Customer Service | Help | FAQ | PEP-Easy | Report a Data Error | About
:
Login
Tip: To access to IJP Open with a PEP-Web subscription…

PEP-Web Tip of the Day

Having a PEP-Web subscription grants you access to IJP Open. This new feature allows you to access and review some articles of the International Journal of Psychoanalysis before their publication. The free subscription to IJP Open is required, and you can access it by clicking here.

For the complete list of tips, see PEP-Web Tips on the PEP-Web support page.

Schneider, J. (2009). Deconstructing the Feminine: Psychoanalysis, Gender and Theories of Complexity. By Leticia Glocer Fiorini. London: Karnac Books, 2007, 158 pp., £19.99.. J. Amer. Psychoanal. Assn., 57(6):1499-1504.
    

(2009). Journal of the American Psychoanalytic Association, 57(6):1499-1504

Deconstructing the Feminine: Psychoanalysis, Gender and Theories of Complexity. By Leticia Glocer Fiorini. London: Karnac Books, 2007, 158 pp., £19.99.

Review by:
Jorge Schneider

Men tend to identify with Freud in the puzzlement he expressed when he raised his famous question “What do women want?” The Argentine psychoanalyst Leticia Glocer Fiorini goes a long way toward answering this question by applying what she calls the theory of complexity. In her approach, women do not want one thing. What a woman wants varies from woman to woman. This way of thinking strikes me as particularly useful in my clinical work, as I have frequently been aware of and puzzled by the variety of women's needs, wishes, and ambitions.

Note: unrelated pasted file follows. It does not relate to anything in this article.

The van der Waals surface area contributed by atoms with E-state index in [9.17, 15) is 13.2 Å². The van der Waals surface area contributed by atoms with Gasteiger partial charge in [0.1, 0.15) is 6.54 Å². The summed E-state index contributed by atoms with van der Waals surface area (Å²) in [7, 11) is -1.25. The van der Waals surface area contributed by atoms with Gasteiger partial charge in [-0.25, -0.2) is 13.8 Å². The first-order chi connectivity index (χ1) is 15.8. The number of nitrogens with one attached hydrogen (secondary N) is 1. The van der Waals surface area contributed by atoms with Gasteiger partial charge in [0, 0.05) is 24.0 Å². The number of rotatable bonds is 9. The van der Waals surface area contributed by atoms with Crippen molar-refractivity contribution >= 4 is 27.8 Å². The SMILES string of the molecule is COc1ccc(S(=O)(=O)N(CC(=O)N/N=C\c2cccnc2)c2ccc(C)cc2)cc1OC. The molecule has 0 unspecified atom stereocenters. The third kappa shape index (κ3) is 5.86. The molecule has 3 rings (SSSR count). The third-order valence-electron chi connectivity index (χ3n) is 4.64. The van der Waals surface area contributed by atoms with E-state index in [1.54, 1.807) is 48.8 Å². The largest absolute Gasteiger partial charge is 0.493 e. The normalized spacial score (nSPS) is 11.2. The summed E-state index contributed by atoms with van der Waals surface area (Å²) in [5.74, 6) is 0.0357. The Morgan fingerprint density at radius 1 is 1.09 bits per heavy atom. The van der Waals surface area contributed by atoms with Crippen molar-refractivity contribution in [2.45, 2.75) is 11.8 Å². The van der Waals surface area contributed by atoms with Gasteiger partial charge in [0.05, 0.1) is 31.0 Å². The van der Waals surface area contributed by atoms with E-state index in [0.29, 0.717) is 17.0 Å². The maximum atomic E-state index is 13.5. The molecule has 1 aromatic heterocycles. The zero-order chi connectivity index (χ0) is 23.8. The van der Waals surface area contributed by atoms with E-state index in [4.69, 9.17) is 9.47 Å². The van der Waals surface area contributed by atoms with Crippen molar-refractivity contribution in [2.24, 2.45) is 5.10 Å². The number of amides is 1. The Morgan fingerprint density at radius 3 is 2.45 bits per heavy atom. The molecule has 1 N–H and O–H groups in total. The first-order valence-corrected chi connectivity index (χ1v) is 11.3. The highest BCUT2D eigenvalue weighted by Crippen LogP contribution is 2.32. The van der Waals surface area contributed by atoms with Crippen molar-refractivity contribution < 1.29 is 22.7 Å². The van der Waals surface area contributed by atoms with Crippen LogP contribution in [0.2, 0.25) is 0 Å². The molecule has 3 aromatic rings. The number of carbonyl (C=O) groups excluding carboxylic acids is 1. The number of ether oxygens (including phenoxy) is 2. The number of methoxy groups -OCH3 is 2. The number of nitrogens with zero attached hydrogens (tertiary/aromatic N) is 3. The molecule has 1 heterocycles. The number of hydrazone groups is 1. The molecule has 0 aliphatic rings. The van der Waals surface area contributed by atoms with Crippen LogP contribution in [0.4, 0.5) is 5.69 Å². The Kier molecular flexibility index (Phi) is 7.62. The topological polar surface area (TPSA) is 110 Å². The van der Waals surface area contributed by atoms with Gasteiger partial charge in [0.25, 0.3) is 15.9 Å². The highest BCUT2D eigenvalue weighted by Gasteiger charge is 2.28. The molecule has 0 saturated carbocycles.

It is noteworthy that Glocer Fiorini practices psychoanalysis in a country where masculinity, in the form of “machismo,” is a fixed cultural value, undoubtedly the result of immigration from Southern European countries like Spain and Italy. Yet despite the influence of machismo in the culture, Argentine women have a reputation for being strong and independent people. Glocer's ability to examine unrecognized cultural categories and to submit them to psychoanalytic scrutiny testifies both to her sensitivity to cultural inheritance and to her independence of mind.

This book is quite short, consisting of an introduction and eleven brief chapters, but it is full of ideas that require slow and careful reading to assimilate.

[This is a summary excerpt from the full text of the journal article. The full text of the document is available to journal subscribers on the publisher's website here.]

Copyright © 2021, Psychoanalytic Electronic Publishing, ISSN 2472-6982 Customer Service | Help | FAQ | Download PEP Bibliography | Report a Data Error | About

WARNING! This text is printed for personal use. It is copyright to the journal in which it originally appeared. It is illegal to redistribute it in any form.